From 1961 to 1966, everyone knew Diana Ross, Mary Wilson, and Florence Ballard as The Supremes, America’s most successful girl-group of the 1960s. However, in 1967, the group’s name was changed to “Diana Ross and the Supremes” as a way to shine an even brighter spotlight on Ross and rake in more money for Motown.
But despite the professional and financial gain, Wilson believed the group’s name changed “was the worst thing that ever happened” as it caused tension and turmoil to rise between the iconic singers.
The Supremes rose to fame in the 1960s
The Supremes began their career as The Primettes in 1959. After forming their group with the help of the Temptations’ founding members Paul Williams and Eddie Kendricks, singers Diana Ross, Mary Wilson, and Florence Ballard started performing in clubs and talent shows around the Detroit area.
Following a series of talent show wins, The Primettes were signed to Motown Records in 1961 and went on to become The Supremes, one of the record label’s most successful group of the 1960s.
Over the next few years, The Supremes released 12 no. 1 hit singles, including “Where Did Our Love Go,” “Baby Love,” and “Stop! In the Name of Love.”
But despite the group having finally achieved fame and fortune, the singers’ success eventually caused their relationship behind the scenes to dwindle.
The group’s name change to “Diana Ross and the Supremes” caused problems to arise
So what exactly went on behind closed doors as The Supremes’ popularity grew? In her bestselling 1986 memoir, Dreamgirl: My Life As a Supreme, Wilson claimed that Ross was fame-hungry and started soaking up even more of the spotlight when they started gaining international recognition.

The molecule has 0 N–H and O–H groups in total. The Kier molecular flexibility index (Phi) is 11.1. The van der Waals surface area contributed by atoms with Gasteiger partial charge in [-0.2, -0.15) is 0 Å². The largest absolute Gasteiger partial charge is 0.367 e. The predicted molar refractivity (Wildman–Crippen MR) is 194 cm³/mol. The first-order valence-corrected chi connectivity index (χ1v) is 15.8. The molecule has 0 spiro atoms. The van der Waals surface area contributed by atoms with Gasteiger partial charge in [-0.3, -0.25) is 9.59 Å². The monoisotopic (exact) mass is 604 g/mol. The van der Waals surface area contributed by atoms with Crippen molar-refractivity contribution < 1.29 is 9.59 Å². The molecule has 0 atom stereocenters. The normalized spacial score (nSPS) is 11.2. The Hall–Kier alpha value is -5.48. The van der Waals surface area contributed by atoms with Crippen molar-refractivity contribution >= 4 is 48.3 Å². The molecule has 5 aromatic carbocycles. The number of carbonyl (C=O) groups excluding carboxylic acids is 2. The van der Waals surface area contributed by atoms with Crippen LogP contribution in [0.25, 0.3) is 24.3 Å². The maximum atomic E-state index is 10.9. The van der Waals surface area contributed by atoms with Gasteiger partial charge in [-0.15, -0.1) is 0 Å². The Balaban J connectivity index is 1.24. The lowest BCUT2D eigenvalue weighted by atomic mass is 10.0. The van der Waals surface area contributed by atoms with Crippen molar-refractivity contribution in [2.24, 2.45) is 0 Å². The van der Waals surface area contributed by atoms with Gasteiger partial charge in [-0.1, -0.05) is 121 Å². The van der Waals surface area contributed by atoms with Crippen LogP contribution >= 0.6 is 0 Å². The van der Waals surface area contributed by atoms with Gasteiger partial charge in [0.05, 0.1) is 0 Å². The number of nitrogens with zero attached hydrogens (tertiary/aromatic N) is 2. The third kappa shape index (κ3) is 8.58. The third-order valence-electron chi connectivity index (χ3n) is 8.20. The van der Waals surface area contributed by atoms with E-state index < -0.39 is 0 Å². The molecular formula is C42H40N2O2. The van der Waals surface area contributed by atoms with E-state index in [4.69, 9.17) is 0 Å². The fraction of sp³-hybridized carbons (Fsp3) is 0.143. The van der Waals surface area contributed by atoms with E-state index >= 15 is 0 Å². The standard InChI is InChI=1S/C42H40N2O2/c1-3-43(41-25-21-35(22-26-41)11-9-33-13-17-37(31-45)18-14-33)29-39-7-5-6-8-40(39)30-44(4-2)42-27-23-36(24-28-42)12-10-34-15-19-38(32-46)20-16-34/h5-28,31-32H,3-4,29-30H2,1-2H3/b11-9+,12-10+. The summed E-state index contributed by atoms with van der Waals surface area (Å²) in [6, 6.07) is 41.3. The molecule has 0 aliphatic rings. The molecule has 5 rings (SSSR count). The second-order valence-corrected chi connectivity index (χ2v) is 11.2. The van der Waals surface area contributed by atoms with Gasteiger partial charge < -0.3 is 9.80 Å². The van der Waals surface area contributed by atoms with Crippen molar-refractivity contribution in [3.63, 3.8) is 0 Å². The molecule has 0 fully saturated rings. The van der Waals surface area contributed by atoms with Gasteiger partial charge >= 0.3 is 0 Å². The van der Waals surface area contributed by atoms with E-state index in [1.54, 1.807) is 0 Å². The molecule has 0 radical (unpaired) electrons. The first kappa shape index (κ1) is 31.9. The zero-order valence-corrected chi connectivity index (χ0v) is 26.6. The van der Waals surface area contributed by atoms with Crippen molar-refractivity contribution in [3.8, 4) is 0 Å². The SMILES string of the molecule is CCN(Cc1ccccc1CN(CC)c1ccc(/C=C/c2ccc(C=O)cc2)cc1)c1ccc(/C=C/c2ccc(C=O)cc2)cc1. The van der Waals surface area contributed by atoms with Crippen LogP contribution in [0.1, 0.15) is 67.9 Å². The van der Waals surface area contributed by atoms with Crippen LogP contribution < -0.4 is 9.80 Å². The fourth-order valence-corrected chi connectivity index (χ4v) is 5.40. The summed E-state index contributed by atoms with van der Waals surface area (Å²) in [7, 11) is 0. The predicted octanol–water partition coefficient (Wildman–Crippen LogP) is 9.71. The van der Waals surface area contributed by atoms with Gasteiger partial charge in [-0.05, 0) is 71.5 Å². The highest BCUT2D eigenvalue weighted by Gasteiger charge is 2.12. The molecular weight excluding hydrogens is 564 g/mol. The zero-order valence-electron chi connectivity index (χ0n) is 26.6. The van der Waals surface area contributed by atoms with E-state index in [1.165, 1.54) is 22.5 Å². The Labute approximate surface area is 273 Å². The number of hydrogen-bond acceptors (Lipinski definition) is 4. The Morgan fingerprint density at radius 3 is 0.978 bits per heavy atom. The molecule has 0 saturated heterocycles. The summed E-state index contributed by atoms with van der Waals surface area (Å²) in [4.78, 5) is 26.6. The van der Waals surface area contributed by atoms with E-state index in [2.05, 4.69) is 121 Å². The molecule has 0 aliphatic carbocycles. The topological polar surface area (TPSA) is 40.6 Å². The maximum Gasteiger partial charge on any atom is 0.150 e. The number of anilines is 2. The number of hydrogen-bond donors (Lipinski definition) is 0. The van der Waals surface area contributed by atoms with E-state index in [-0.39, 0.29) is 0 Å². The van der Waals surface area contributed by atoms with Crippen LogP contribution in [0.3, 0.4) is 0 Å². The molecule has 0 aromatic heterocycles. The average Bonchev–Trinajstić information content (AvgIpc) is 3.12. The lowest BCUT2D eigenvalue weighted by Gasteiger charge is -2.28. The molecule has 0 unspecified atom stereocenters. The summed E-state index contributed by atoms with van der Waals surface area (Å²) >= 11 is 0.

“Diane always liked to be the center of attraction,” the singer said, according to People. “If you happened to be in her way while she was going toward the center, that was your fault.”
Wilson also noted that Berry Gordy’s romance with Ross put a strain on the group’s relationship, especially since he appointed the icon as the Supremes’ lead singer, leaving Wilson and Ballard doing nothing more in the group than background vocals.
In 1967, Gordy changed the group’s name to “Diana Ross and the Supremes.”
Unhappy with her dwindling role in the group and battling alcoholism, Ballard left the trio shortly after their name change and died in poverty in 1976.
Apparently, Wilson was never formally informed of the group’s name change. Though she says the change “was the worst thing that ever happened to us,” Wilson revealed in her book that she and Ross never spoke of it.
Wilson learned of the name change three years later through a newspaper after Ross left the group to pursue a solo career.
After Ross left The Supremes in 1970, Wilson kept the group going until she quit the trio in 1977. Not long after her departure, the group officially disbanded.
Did Mary Wilson ever resent Diana Ross?
Though Ross was at the center of the group’s turmoil in the late ’60s, Wilson notes in her memoir that she never had any ill-feelings toward the “I’m Coming Out” singer.
“She probably doesn’t know how I feel. She probably thinks I resent her success,” Wilson writes in her book, per Metro U.K. “She has done many things to hurt, humiliate, and upset me, but, strangely enough, I still love her and am proud of her.’
Ross even became the godmother of Wilson’s daughter Turkessa, who was born five years after she left the group.
While it’s unclear if Ross and Wilson maintained a close relationship throughout the decades, the ground-breaking artist recently paid tribute to her former groupmate.
Hours after Wilson suddenly died in her home on February 8, 2021, Ross wrote on Twitter, “I just woke up to this news, my condolences to you Mary’s family, I am reminded that each day is a gift, I have so many wonderful memories of our time together “The Supremes” will live on, in our hearts.”